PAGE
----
Tips for recycling and reducing plastic use in Thailand

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buksida
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Re: Tips for recycling and reducing plastic use in Thailand

Post by buksida » Sat Jun 02, 2018 9:44 am

plastic oceans.jpg
plastic oceans.jpg (82.33 KiB) Viewed 421 times

What Happens to the Plastic We Throw Out
How a piece of trash can travel from land to Henderson Island, an uninhabited, remote island in the middle of the South Pacific Ocean

Southeast Asia the biggest polluters.


https://www.nationalgeographic.com/maga ... the-globe/
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Re: Tips for recycling and reducing plastic use in Thailand

Post by Nereus » Sat Jun 02, 2018 10:24 am

There is something seriously wrong with the mentality of most of the Asian populations to continue to allow this to happen, and worse, increase! Maybe they should import a dictator that does this:

http://www.designindaba.com/articles/cr ... -free-zone

Rwanda’s capital city, Kigali, is the cleanest city in Africa. The litter-free streets and manicured gardens paint a completely different picture to the derelict African cities portrayed in the media. At the end of August, the Kigali city office began the implementation of its car-free zone policy that aims to ban all cars from the CBD.

This is the most recent in a long line of mandates that have been employed to drive the clean up of the city – and it all seems to come from the top. Rwandan President Paul Kagame runs a tight ship and is an active advocate for green living. By banning the manufacture and use of plastic bags, promoting anti-littering habits and hosting a mandatory community clean-up once a month, the local government has succeeded in breeding a culture of eco-conscious citizens.
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Re: Tips for recycling and reducing plastic use in Thailand

Post by StevePIraq » Sat Jun 02, 2018 11:40 am

In my opinion this is true, Asian states and people do seem to have a mental block when it comes to pollution in general.

I have worked in a number of African countries and some have much more advanced processes in place than Asia.

Uganda has had no plastic bags for years and the system works, the rivers and streams are relatively clean considering that most of the population are poor and there is limited refuse collection outside of major cities. Kenya banned plastic bags last year https://www.theguardian.com/world/2018/ ... ic-bag-ban

Strange how Thailand, Malaysia and Indonesia all who have much more developed economies are unable to implement anything.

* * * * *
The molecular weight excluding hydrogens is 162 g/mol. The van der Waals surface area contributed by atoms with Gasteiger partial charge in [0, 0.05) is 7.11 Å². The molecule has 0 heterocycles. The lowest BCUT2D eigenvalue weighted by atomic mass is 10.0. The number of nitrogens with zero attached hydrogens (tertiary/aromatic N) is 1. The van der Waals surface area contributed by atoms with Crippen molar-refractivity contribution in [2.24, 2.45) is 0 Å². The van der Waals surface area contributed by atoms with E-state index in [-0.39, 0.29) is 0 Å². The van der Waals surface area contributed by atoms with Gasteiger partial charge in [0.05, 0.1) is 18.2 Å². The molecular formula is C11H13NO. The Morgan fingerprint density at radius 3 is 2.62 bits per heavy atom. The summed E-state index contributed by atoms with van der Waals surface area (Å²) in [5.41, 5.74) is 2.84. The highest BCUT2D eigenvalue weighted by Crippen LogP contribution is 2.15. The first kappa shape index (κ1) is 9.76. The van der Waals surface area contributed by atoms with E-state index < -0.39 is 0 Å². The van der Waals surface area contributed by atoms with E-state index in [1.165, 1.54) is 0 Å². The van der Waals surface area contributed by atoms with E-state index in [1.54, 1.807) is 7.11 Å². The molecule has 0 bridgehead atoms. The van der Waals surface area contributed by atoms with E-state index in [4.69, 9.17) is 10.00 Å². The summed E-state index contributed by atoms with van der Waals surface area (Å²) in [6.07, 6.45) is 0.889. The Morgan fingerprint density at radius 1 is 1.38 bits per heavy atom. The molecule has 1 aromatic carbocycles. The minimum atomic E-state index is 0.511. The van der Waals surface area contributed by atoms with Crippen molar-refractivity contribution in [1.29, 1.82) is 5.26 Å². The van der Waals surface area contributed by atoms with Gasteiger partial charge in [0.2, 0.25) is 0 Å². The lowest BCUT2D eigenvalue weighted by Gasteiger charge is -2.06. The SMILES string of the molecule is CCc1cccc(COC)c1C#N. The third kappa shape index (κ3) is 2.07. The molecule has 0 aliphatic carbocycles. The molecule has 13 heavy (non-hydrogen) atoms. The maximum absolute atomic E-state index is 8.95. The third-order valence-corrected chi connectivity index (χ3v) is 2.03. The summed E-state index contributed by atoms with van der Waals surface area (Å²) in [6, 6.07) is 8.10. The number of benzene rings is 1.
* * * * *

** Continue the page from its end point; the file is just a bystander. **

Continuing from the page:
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Re: Tips for recycling and reducing plastic use in Thailand

Post by buksida » Sat Jun 02, 2018 12:18 pm

I call it 'trash blindness'.

Asians seem to look at plastic and trash as if it belongs where it is on the floor or in the river - they look past it and see it as part of the surroundings.

In the west, and now Africa, it is looked upon as a scourge that shouldn't be on the floor or in the rivers and seas - hence greater efforts to prevent it and clean up.
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Re: Tips for recycling and reducing plastic use in Thailand

Post by Nereus » Sat Jun 02, 2018 7:17 pm

This is what it leads to:
………………………………………………………………………………………………………………………………….
Whale dies after swallowing 80 plastic bags

https://au.news.yahoo.com/whale-dies-sw ... 11952.html

WARNING, GRAPHIC CONTENT: A whale has died in southern Thailand after swallowing more than 80 plastic bags, officials said, ending an attempted rescue that failed to nurse the mammal back to health.

Thailand is one of the world’s largest consumers of plastic bags, which kill hundreds of marine creatures living near the country’s popular beaches each year.

The small male pilot whale became the latest victim after it was found barely alive in a canal near the border with Malaysia, the Department of Marine and Coastal Resources said on their Facebook page on Saturday.

A veterinary team tried “to help stabilise its illness but finally the whale died” on Friday afternoon, the post said.

An autopsy revealed 80 plastic bags weighing up to eight kilograms in the creature’s stomach, the department added.
Photos accompanying the post showed a group of people using buoys to keep the whale afloat after it was first spotted on Monday and an umbrella to shield it from the scorching sun.

The whale vomited up five bags during the rescue attempt before it died, the department said.

Thon Thamrongnawasawat, a marine biologist and lecturer at Kasetsart University, said the bags had made it impossible for the whale to eat any nutritional food.
“If you have 80 plastic bags in your stomach, you die,” he said.

At least 300 marine animals including pilot whales, sea turtles and dolphins perish each year in Thai waters after ingesting plastic, Thon told AFP.

“It’s a huge problem,” he said.
“We use a lot of plastic.”

The pilot whale’s plight generated sympathy and anger among the Thai community.
“I feel sorry for the animal that didn’t do anything wrong but has to bear the brunt of human actions,” one Twitter user wrote in Thai.
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Re: Tips for recycling and reducing plastic use in Thailand

Post by HHTel » Sat Jun 02, 2018 11:22 pm

And when this is related to a Thai the answer is usually "Mai pen rai"

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Re: Tips for recycling and reducing plastic use in Thailand

Post by PeteC » Tue Jun 05, 2018 5:39 am

Here comes the expected knee jerk reaction again because of worldwide publication of the story of the dead whale loaded with plastic bags. Wait for it, I expect "steps" to be announced shortly, followed by silence on the subject once again in a few months. One if these times I hope I'm wrong and long term programs are finally initiated. Pete


Dead whale sparks marine fears

Plastic waste chokes ecological system
Published: 5/06/2018 at 04:00 AM
Newspaper section: News https://www.bangkokpost.com/news/genera ... rine-fears

The death of a male short-finned pilot whale with a shocking number of plastic bags in its stomach in Songkhla province has sparked grave concerns about marine debris and the threat it poses to the marine ecological system.